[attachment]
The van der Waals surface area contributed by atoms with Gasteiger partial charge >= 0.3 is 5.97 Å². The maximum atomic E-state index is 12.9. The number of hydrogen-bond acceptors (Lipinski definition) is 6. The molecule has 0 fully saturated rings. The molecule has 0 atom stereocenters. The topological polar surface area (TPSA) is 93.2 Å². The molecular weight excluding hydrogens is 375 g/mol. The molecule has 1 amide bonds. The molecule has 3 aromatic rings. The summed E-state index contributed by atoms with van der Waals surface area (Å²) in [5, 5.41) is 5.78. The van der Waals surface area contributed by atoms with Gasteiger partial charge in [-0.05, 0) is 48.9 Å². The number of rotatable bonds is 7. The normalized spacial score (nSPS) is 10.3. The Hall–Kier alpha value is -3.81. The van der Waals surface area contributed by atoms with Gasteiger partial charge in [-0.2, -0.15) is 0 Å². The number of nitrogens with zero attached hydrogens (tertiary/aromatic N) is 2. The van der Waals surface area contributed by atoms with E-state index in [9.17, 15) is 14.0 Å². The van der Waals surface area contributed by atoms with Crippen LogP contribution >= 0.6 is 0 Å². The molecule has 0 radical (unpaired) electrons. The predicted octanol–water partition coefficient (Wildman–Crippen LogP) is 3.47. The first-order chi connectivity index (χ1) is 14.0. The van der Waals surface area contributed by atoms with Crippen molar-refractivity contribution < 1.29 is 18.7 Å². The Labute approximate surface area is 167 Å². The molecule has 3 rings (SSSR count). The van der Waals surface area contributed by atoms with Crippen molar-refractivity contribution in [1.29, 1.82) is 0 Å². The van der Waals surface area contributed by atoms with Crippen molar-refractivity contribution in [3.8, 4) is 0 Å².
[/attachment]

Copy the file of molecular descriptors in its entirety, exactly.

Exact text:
The van der Waals surface area contributed by atoms with Gasteiger partial charge >= 0.3 is 5.97 Å². The maximum atomic E-state index is 12.9. The number of hydrogen-bond acceptors (Lipinski definition) is 6. The molecule has 0 fully saturated rings. The molecule has 0 atom stereocenters. The topological polar surface area (TPSA) is 93.2 Å². The molecular weight excluding hydrogens is 375 g/mol. The molecule has 1 amide bonds. The molecule has 3 aromatic rings. The summed E-state index contributed by atoms with van der Waals surface area (Å²) in [5, 5.41) is 5.78. The van der Waals surface area contributed by atoms with Gasteiger partial charge in [-0.05, 0) is 48.9 Å². The number of rotatable bonds is 7. The normalized spacial score (nSPS) is 10.3. The Hall–Kier alpha value is -3.81. The van der Waals surface area contributed by atoms with Gasteiger partial charge in [-0.2, -0.15) is 0 Å². The number of nitrogens with zero attached hydrogens (tertiary/aromatic N) is 2. The van der Waals surface area contributed by atoms with E-state index in [9.17, 15) is 14.0 Å². The van der Waals surface area contributed by atoms with Crippen LogP contribution >= 0.6 is 0 Å². The molecule has 0 radical (unpaired) electrons. The predicted octanol–water partition coefficient (Wildman–Crippen LogP) is 3.47. The first-order chi connectivity index (χ1) is 14.0. The van der Waals surface area contributed by atoms with Crippen molar-refractivity contribution < 1.29 is 18.7 Å². The Labute approximate surface area is 167 Å². The molecule has 3 rings (SSSR count). The van der Waals surface area contributed by atoms with Crippen molar-refractivity contribution in [1.29, 1.82) is 0 Å². The van der Waals surface area contributed by atoms with Crippen molar-refractivity contribution in [3.8, 4) is 0 Å².